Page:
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Volume XIII, Number 28


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New Employer Obligations to Ensure Forfeiture of Unused Vacation Entitlements in Germany

In Max-Planck-Gesellschaft zur Förderung der Wissenschaften eV v Tetsuji Shimizu (C-684/16), the European Court of Justice (the ECJ) decided that the provisions of the EU Working Time Directive (the Directive) and the Charter of Fundamental Rights of the European Union (the Charter) on minimum vacation entitlements allow for an automatic forfeiture of vacation entitlements in limited cases only. Especially, consideration needs to be given to whether employees have been put in a sufficient position by the employer to actually make use of their vacation entitlements. The ECJ has noted in its decision that this may require that employers appropriately educate their employees on the potential forfeiture of vacation entitlements. 

The German Federal Employment Court (the BAG) has recently specified the obligations which apply for employers in Germany based on this ECJ decision. Employers should therefore carefully ensure immediate compliance with these obligations in order to ensure that employees’ unused vacation entitlements can be forfeited. Generally, this will require providing employees in Germany with individualised annual vacation notifications. Noncompliance with the obligations can result in employees being able to claim vacation entitlements even years after these had supposedly forfeited.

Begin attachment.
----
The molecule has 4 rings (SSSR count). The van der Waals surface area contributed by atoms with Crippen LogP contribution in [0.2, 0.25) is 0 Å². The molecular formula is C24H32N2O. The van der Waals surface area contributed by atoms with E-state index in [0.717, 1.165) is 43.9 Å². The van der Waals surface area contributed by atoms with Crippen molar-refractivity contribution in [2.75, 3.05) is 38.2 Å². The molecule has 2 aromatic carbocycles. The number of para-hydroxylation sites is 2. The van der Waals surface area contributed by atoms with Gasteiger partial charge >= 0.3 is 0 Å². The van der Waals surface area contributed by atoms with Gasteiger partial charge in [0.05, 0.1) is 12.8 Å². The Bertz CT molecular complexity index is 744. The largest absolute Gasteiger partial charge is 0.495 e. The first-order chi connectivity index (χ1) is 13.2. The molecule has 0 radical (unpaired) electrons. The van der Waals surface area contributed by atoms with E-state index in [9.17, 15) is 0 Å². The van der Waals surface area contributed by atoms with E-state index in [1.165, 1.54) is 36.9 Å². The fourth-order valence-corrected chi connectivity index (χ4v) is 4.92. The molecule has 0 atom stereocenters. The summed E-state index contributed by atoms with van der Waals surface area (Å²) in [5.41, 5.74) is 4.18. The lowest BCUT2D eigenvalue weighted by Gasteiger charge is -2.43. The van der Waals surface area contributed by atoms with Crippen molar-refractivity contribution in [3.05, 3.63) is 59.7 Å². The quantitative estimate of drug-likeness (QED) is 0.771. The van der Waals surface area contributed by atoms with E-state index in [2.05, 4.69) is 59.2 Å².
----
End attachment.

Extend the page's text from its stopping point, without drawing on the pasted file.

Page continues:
We expect that employees in Germany will increasingly raise additional vacation claims especially in the context of termination of employment and request additional financial compensation for (unused) vacation entitlements. Employers who have not ensured compliance with these newly developed obligations will therefore face the risk of additional costs.